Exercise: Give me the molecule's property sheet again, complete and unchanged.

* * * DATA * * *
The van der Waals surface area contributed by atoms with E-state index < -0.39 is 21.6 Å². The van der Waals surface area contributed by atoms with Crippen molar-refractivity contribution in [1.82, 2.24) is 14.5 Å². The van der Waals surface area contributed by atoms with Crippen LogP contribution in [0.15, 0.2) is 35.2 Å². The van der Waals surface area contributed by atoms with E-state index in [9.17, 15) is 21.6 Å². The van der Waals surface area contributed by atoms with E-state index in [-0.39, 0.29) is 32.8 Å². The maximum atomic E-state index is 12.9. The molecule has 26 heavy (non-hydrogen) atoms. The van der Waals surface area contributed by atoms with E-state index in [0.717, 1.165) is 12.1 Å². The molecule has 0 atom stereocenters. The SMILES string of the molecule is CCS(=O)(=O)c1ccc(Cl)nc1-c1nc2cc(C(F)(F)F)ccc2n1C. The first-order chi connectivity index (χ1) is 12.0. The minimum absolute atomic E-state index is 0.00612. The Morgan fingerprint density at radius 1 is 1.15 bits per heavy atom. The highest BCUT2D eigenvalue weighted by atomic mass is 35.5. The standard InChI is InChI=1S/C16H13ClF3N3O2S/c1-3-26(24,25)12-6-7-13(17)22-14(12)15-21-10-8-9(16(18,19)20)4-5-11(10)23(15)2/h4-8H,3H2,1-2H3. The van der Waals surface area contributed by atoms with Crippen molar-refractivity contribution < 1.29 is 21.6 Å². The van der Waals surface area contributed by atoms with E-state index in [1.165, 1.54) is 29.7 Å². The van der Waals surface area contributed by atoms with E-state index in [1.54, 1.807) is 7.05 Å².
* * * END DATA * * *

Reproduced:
The van der Waals surface area contributed by atoms with E-state index < -0.39 is 21.6 Å². The van der Waals surface area contributed by atoms with Crippen molar-refractivity contribution in [1.82, 2.24) is 14.5 Å². The van der Waals surface area contributed by atoms with Crippen LogP contribution in [0.15, 0.2) is 35.2 Å². The van der Waals surface area contributed by atoms with E-state index in [9.17, 15) is 21.6 Å². The van der Waals surface area contributed by atoms with E-state index in [-0.39, 0.29) is 32.8 Å². The maximum atomic E-state index is 12.9. The molecule has 26 heavy (non-hydrogen) atoms. The van der Waals surface area contributed by atoms with E-state index in [0.717, 1.165) is 12.1 Å². The molecule has 0 atom stereocenters. The SMILES string of the molecule is CCS(=O)(=O)c1ccc(Cl)nc1-c1nc2cc(C(F)(F)F)ccc2n1C. The first-order chi connectivity index (χ1) is 12.0. The minimum absolute atomic E-state index is 0.00612. The Morgan fingerprint density at radius 1 is 1.15 bits per heavy atom. The highest BCUT2D eigenvalue weighted by atomic mass is 35.5. The standard InChI is InChI=1S/C16H13ClF3N3O2S/c1-3-26(24,25)12-6-7-13(17)22-14(12)15-21-10-8-9(16(18,19)20)4-5-11(10)23(15)2/h4-8H,3H2,1-2H3. The van der Waals surface area contributed by atoms with Crippen molar-refractivity contribution < 1.29 is 21.6 Å². The van der Waals surface area contributed by atoms with E-state index in [1.165, 1.54) is 29.7 Å². The van der Waals surface area contributed by atoms with E-state index in [1.54, 1.807) is 7.05 Å².